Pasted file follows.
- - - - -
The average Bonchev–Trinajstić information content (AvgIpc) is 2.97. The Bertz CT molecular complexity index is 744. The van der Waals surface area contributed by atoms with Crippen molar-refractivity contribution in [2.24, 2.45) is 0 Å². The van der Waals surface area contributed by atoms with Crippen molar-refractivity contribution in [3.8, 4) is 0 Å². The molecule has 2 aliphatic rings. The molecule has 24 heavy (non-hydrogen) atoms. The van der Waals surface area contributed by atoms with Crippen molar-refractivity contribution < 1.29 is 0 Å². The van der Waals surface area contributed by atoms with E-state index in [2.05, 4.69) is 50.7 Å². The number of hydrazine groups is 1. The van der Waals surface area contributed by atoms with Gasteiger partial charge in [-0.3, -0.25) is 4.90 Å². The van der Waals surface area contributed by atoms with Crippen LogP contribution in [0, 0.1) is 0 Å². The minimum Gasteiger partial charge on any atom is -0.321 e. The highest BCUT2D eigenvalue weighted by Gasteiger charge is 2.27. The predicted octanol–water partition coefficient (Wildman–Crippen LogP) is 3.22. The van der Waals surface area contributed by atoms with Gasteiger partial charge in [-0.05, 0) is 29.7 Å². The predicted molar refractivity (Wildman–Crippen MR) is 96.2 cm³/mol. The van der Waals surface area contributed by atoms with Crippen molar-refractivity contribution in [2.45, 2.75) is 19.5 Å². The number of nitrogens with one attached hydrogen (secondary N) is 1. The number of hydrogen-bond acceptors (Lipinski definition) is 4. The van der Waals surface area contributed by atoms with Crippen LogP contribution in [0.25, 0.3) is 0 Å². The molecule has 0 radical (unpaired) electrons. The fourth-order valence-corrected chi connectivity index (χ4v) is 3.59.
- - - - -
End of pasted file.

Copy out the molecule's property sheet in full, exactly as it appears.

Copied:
The average Bonchev–Trinajstić information content (AvgIpc) is 2.97. The Bertz CT molecular complexity index is 744. The van der Waals surface area contributed by atoms with Crippen molar-refractivity contribution in [2.24, 2.45) is 0 Å². The van der Waals surface area contributed by atoms with Crippen molar-refractivity contribution in [3.8, 4) is 0 Å². The molecule has 2 aliphatic rings. The molecule has 24 heavy (non-hydrogen) atoms. The van der Waals surface area contributed by atoms with Crippen molar-refractivity contribution < 1.29 is 0 Å². The van der Waals surface area contributed by atoms with E-state index in [2.05, 4.69) is 50.7 Å². The number of hydrazine groups is 1. The van der Waals surface area contributed by atoms with Gasteiger partial charge in [-0.3, -0.25) is 4.90 Å². The van der Waals surface area contributed by atoms with Crippen LogP contribution in [0, 0.1) is 0 Å². The minimum Gasteiger partial charge on any atom is -0.321 e. The highest BCUT2D eigenvalue weighted by Gasteiger charge is 2.27. The predicted octanol–water partition coefficient (Wildman–Crippen LogP) is 3.22. The van der Waals surface area contributed by atoms with Gasteiger partial charge in [-0.05, 0) is 29.7 Å². The predicted molar refractivity (Wildman–Crippen MR) is 96.2 cm³/mol. The van der Waals surface area contributed by atoms with Crippen molar-refractivity contribution in [2.45, 2.75) is 19.5 Å². The number of nitrogens with one attached hydrogen (secondary N) is 1. The number of hydrogen-bond acceptors (Lipinski definition) is 4. The van der Waals surface area contributed by atoms with Crippen LogP contribution in [0.25, 0.3) is 0 Å². The molecule has 0 radical (unpaired) electrons. The fourth-order valence-corrected chi connectivity index (χ4v) is 3.59.